I realized that I voluntarily brought my two small kids to a town famous for losing all of their kids mysteriously overnight — have I lost my mind?!
Before our trip, my curiosity was piqued while listening to this Hamelin podcast episode from Stuff You Should Know, which claims that the legend of the Pied Piper is one of the few fairy tales which might actually be based on truth. Strange circumstances, like a very specific date in the tale itself, to numerous artifacts referring to the sad day when the town “lost its children”, made historians take a closer look — and made me want to take a peek at the town as well.
To be honest, I was in for a surprise when I first caught glimpse of Hamelin. Perhaps I was expecting something, well, more like a hamlet? A small, almost theme-park-ey town devoted to a fairy tale? What we met was actually a bustling, sprawled-out city — not exactly as busy as Hamburg, but Hamelin was bigger than I thought and had more to offer than simply rat-themed tourist traps.
But the town did love its (in)famous legend — there were statues of the Pied Piper and decor depicting rats everywhere. And I mean, everywhere. One of the pedestrian stoplights even depicted a walking green rat for Go.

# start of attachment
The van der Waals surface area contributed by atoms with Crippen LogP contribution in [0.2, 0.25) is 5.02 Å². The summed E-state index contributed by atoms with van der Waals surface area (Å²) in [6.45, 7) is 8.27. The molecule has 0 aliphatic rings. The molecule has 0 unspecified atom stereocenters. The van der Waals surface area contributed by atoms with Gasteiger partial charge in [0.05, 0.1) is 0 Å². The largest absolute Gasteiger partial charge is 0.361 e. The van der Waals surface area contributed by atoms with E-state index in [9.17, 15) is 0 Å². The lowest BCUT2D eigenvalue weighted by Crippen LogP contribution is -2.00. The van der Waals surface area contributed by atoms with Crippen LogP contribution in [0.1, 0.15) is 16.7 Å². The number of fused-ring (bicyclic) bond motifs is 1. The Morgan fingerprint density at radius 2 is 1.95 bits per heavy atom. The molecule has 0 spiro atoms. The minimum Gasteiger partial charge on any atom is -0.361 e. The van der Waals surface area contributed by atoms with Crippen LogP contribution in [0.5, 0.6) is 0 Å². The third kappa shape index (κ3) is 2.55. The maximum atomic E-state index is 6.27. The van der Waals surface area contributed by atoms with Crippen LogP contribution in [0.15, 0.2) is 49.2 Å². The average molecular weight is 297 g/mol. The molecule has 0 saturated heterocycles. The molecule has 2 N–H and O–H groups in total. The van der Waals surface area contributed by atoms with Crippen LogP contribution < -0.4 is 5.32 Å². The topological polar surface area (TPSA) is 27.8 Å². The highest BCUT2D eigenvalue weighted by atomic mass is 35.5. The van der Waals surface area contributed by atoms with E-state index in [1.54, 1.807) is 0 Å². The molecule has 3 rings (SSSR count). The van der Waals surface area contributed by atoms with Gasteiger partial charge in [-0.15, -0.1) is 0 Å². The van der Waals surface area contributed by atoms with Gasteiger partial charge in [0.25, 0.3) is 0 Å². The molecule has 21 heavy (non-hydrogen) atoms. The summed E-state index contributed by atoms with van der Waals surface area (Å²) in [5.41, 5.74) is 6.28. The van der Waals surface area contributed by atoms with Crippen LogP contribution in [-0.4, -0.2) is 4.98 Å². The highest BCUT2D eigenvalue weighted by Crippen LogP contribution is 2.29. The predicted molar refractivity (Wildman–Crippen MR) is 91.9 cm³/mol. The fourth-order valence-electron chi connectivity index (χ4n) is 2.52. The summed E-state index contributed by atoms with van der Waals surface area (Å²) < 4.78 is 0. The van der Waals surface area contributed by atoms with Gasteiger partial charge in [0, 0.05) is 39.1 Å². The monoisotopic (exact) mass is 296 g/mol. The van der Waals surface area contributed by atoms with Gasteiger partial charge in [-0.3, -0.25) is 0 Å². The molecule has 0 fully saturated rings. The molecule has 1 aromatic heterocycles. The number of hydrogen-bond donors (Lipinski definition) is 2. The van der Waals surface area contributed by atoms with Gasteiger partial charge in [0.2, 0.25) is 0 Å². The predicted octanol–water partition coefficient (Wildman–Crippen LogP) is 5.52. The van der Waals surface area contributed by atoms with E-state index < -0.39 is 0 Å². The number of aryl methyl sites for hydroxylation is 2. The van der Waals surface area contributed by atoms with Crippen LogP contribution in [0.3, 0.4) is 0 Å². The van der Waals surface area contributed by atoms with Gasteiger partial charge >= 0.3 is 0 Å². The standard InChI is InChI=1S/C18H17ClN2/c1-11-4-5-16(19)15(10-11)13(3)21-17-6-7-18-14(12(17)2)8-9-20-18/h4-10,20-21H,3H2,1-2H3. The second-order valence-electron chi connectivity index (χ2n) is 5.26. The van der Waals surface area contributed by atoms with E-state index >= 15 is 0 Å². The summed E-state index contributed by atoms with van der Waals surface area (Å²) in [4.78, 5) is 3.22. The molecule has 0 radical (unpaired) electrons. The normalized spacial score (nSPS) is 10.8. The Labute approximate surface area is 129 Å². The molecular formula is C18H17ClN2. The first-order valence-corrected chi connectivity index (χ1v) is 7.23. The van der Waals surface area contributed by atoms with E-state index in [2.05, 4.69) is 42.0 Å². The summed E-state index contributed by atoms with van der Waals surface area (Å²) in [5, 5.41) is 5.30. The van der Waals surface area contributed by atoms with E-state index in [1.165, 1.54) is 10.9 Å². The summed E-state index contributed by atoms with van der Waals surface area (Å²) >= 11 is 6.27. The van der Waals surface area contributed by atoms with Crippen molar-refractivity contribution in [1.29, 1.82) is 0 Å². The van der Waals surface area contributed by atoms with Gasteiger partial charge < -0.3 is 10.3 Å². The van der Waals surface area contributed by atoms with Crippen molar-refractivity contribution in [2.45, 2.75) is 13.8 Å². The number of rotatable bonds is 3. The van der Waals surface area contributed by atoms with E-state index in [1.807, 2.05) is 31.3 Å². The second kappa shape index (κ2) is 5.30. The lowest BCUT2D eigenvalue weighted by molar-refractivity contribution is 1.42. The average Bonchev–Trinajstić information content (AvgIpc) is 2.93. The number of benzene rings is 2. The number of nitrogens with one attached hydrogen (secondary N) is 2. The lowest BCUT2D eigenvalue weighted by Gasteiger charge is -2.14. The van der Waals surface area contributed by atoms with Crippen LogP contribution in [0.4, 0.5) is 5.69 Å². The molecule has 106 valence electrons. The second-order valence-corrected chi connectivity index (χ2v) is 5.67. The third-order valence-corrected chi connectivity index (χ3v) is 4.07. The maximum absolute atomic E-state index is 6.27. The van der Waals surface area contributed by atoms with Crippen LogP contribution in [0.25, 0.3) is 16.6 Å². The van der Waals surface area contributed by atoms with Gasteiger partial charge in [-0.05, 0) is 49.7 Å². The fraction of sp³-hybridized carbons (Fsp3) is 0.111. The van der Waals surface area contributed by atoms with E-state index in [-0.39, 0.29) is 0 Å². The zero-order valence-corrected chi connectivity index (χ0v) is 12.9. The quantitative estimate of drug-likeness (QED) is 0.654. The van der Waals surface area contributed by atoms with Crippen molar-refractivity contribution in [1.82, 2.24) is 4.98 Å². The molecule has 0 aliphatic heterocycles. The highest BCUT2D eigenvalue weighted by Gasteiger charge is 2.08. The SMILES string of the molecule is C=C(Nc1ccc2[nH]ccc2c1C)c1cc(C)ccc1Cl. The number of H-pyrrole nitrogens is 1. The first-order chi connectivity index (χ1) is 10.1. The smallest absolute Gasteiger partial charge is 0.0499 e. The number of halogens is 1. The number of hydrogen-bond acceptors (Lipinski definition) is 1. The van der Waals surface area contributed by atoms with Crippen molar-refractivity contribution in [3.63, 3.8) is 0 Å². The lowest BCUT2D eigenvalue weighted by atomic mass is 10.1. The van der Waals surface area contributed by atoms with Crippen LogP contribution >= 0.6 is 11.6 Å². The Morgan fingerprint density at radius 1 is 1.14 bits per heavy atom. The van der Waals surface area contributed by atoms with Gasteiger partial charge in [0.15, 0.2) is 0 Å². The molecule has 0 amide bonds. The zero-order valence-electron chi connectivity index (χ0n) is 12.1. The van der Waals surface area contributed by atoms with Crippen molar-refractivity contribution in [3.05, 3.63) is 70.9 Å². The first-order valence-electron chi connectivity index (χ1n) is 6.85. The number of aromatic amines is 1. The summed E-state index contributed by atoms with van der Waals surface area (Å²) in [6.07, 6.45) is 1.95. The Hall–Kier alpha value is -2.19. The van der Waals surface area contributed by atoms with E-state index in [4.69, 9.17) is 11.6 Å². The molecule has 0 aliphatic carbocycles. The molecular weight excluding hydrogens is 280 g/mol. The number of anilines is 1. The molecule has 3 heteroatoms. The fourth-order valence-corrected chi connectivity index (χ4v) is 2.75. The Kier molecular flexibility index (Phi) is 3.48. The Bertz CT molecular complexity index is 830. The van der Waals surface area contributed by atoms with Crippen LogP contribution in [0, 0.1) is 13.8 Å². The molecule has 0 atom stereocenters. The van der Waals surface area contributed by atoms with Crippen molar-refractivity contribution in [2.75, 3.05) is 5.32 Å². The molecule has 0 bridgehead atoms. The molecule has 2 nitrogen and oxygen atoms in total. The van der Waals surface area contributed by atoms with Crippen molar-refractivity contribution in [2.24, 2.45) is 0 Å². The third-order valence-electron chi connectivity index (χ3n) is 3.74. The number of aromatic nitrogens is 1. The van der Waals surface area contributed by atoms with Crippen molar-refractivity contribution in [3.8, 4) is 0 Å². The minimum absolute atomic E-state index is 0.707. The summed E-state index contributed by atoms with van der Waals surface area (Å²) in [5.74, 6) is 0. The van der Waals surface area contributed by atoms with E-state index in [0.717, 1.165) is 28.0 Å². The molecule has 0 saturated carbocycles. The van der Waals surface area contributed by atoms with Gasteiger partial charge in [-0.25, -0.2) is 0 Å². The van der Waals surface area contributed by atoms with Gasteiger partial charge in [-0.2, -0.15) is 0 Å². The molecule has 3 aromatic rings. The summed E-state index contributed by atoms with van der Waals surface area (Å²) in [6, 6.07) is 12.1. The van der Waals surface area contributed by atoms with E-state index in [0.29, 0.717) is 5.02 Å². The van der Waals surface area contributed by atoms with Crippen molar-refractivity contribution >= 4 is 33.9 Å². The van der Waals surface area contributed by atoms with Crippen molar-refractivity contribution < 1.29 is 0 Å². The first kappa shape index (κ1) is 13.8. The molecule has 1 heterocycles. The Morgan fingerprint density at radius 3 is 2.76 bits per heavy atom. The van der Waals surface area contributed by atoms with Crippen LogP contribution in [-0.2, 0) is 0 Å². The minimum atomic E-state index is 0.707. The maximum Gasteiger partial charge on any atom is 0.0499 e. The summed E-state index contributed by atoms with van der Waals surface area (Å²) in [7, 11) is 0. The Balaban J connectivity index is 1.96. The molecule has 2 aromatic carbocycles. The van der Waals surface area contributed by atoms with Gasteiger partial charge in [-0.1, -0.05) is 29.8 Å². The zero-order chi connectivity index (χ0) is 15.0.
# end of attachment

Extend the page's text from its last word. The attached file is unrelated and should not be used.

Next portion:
Once the initial wave of rat- and piper-hunting excitement has passed by, I also realized how nice it was just to appreciate the intricately-decorated buildings, which made the long pedestrian streets of the Old Town a treat for the eyes:
Our story had a happy ending: glad to report that I still have my two kids with me, both alive and well, long after we have left Hamelin. It wasn’t at all the theme-park-ey experience that I expected, but it was actually nice to be (pleasantly) caught off guard. If you do want a hint of stuff-out-of-fairy-tales encounter, you can add a bonus visit to Hämelschenburg Schloss, about 12 km away from the city — it’s one of the dreamier castles that I’ve seen so far in Germany:
After visiting Hamelin, I am no closer to knowing whether the fairy tale is rooted in historical fact or not. But you know what? Never mind what the answer could be — the answer may after all not be as important as never losing the impulse to look at the world with child-like wonder.